On 9-11, a Story of Two Icons

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An American exile who worked for those who start wars reflects on a Ukrainian mural of the screaming head of John the Baptist, an image of The Big Lebowski on the uniform of a dead warrior, and twenty years of war since the 9/11 attacks.

«A passion for extremism, in art and in politics, is a veiled longing for death». – Milan Kundera, «The Unbearable Lightness of Being»

By Joe Lindsley

On September 11, Eastern rite Christians, the majority faith in Lviv, mark the Beheading of John the Baptist. The Armenian Cathedral here has an iconic mural of the terrible scene with intense angels holding the anguished screaming head of St. John and the sword that severed it. 

Just days before the Taliban moved back into Kabul, I received in the mail an icon of a different sort from that tormented country. A great friend sent me a framed piece of the uniform of his late brother, who had died after serving there and other places while in the U.S. special forces. Days later, the news flooded us with anguished scenes of terrified people as the American project in Afghanistan crumbled.

A program in Montana that helps returning warriors had turned my friend’s brother’s combat uniform into pieces of parchment. On each piece, including the one here on my desk, they imprinted an image of his fictional hero, The Dude, Jeff Bridges’s character from the 1998 film The Big Lebowski

Looking at this icon, and on the back a photo of the warrior who once wore this uniform, and the image of the martyred St. John, on September 11, 2021, I think of the past decades of American wars. Twenty years ago, starting university I believed in the rightness of the war projects, Afghanistan and Iraq. Upon graduating I went to work for the people who pushed for the wars: first for the Weekly Standard, edited by Bill Kristol. My thesis advisor at Notre Dame refused to advise me because I was going to work for «evil people.»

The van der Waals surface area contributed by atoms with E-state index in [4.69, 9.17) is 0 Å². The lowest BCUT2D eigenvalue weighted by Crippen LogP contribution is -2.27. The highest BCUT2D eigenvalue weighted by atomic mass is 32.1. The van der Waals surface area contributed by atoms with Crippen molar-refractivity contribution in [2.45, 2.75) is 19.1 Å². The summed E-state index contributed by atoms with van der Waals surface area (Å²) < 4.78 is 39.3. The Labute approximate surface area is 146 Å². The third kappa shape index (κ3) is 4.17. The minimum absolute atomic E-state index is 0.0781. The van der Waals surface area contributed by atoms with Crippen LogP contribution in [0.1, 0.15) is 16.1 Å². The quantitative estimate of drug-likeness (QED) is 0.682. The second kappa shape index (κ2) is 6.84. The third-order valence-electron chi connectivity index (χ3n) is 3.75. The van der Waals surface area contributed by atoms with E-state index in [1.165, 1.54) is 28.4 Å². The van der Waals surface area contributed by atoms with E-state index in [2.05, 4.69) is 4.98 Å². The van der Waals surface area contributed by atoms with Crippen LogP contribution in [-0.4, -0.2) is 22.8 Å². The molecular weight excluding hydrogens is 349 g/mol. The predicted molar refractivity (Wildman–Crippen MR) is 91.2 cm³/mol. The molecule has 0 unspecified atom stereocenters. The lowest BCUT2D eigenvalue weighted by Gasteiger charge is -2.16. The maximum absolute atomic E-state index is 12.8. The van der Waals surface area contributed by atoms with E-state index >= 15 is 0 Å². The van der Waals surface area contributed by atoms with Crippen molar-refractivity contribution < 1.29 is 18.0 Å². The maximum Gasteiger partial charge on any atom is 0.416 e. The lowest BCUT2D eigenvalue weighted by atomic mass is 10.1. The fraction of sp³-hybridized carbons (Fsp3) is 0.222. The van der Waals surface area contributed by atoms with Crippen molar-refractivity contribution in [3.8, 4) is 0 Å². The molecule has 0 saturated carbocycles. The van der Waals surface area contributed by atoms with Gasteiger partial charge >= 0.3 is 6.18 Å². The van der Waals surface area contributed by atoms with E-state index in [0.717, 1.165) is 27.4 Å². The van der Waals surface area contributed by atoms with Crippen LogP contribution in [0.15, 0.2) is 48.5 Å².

The mural of the Beheading of St. John the Baptist, cousin of Jesus, at the Armenian Cathedral

But they weren’t evil. Kristol was always a kind and gracious mentor who went out of his way, even at risk to himself, to help others, including me when a few years later another mentor, one of the most powerful men in the world, Fox News chairman Roger Ailes, sought to ruin me, because I decided I didn’t want to pay the price required for me to become Ailes’s successor. (The story is partially told in this TV show). 

When Ailes selected me as his protégé I was pulled into a paranoid world where we talked about terrorists and Taliban neary every day. Were they hiding in the bushes outside of the estate walls? 

Before 9/11, I can’t imagine what Ailes talked about. The idea that we were at constant war gave him reasons to live and allowed all of us always to avoid discussing the personal: the regrets, hopes, and real things that weigh on individual human beings. The wars we believed were sacred and necessary. Afghanistan was like a pagan temple where we sacrificed blood, bodies, and minds to keep our airplanes in the sky, like King Herod sacrificing St. John. 

After I escaped from Ailes’s world, I was traveling around trying to understand the America I didn’t know but claimed to be defending. I visited a friend on the California coast–the same friend who later sent me the parchment icon from his brother’s Afghanistan uniform. 

My friend had worked at the White House during the early years of the war before realizing he was surrounded by fake people. He joined the military, as did his brother. Trying to make sense of the prior years, we both agreed: We no longer believed in those wars.

«You know the Lumineers?» my friend asked. «They’ve got a song, ‘Charlie Boy.’ Heard of it?»

I liked that band but hadn’t heard of that song.